In reality, very few parents aren’t involved at school in some way, and many parents give significant time and money to the school. Parents organize and chaperone fieldtrips, attend school events such as weekly morning classroom activities, and monthly informal chats with the principal. Parents serve as “class parents” responsible for streamlining communication between the teacher and the parents. They can also take an advisory role in the chess club or drama program, and donate money and supplies as requested by the teachers and the PTA. Parents organize and attend several community-building events throughout the year, including family movie nights (tickets $2), a Halloween party (tickets $20), a weekend street festival (tickets $20), and a fundraising Gala and auction (tickets $250).
Given the characteristics of the PSX parent community and the high level of engagement expected of parents, PSX PTA would seem to be an ideal site for the development of a cross-class, multiracial coalition of parents built on the basis of shared membership in the school community. Small’s research shows that organizational inducements to parent involvement at school play a big role in the development of helpful parent networks that are sources of information, social support, institutional ties, and friendships.
In the two-and-a-half years I followed PSX parents, however, I observed that they often reproduced existing external social boundaries and status hierarchies within their personal relationships and group practices. In my early days at PSX, I met with Clara, who serves on the PTA executive committee. Clara described the challenges of fostering PTA involvement among the GenEd families. She had, she said, recruited one wonderful GenEd parent for the PTA, but there was more to be done. I had similar conversations with other active parents, and observed meetings in which parents discussed this issue at length. In June of that same school year, however, several GenEd parents ran for positions on the executive board of the PTA, but not one of them was elected.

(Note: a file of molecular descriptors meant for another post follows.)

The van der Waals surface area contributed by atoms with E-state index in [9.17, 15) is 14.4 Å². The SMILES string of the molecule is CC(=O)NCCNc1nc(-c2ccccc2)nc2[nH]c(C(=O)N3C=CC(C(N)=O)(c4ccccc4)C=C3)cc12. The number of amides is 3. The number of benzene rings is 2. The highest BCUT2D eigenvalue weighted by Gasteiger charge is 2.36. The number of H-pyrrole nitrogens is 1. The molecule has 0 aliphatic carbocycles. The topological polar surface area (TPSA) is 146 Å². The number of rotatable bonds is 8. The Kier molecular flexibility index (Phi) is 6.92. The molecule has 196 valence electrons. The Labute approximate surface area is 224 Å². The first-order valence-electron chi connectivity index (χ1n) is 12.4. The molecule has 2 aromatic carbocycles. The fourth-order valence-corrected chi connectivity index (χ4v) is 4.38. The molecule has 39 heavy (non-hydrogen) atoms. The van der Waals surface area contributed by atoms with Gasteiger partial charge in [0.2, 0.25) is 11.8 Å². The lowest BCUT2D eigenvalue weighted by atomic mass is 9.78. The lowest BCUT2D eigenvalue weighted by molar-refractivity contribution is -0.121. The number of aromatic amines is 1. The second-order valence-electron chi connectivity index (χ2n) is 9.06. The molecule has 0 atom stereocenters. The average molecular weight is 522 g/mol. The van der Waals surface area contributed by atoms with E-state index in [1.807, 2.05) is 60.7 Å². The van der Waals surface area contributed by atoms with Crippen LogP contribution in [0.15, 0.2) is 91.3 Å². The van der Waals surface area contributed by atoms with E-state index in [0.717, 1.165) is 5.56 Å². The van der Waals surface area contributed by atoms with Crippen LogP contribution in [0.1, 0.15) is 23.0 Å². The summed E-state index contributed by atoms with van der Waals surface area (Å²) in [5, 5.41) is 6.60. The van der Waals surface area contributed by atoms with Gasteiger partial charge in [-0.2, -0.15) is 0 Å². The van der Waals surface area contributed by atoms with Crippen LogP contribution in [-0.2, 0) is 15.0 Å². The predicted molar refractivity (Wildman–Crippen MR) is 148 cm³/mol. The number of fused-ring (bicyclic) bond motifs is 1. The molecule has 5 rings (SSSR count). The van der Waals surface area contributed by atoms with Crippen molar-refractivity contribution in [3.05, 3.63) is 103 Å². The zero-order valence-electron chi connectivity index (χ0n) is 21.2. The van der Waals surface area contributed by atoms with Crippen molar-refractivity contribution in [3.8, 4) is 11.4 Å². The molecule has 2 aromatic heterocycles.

One such parent, a grandparent actually, was Victoria Gonzalez. The day of the election, approximately 90 parents were seated in the auditorium as candidates for the PTA executive board courted their votes. In the first four rows, center, a core group of about 30 parents sat closely together, chatting and facing forward. Other parents were scattered throughout the auditorium, sitting alone or in pairs.
A microphone stood on the floor between the first row of seats and the stage. When it came time for candidates for member-at-large, a position typically considered an entry level role for newcomers who will learn the ropes and move to other more demanding positions in the future, Victoria Gonzalez approached the mic from the far side of the auditorium where she sat with another parent.
Victoria is a latinx woman in her late 60s. She was wearing grey sweats and her greying, curly hair was pulled back in a ponytail. She wore no make-up. She was short and stocky in stature. Victoria read a prepared statement, her eyes rarely coming up from the paper. She said, “My name is Victoria Gonzalez. I’m a mother of 3 and a grandmother of 7. I have 2 grandchildren that I have full custody of that are here at PSX. I also have two kids who are 27 and 28 and they also graduated from PSX so that makes me a little familiar with PSX. So, this year I am running for member at large. I know that some of you may probably be wondering why it took me so long to join the PTA. One answer would be that I had no time to come to any of the meetings let alone to join the PTA. I’ve worked so much and I have always had two, three a few or several jobs at a time. I lived around this neighborhood for around 24-25 years. I’ve been involved in the community, and I am a fast learner. What I don’t know I will learn. I have more time now because I am retired. The time I have I can use to be helpful to the PTA. I think I have lots of experience working with children and school advising and organizing and budgeting. Now I’ll just say thank you so much for taking this time to hear me… I’m looking forward and hoping to work with you this coming year.”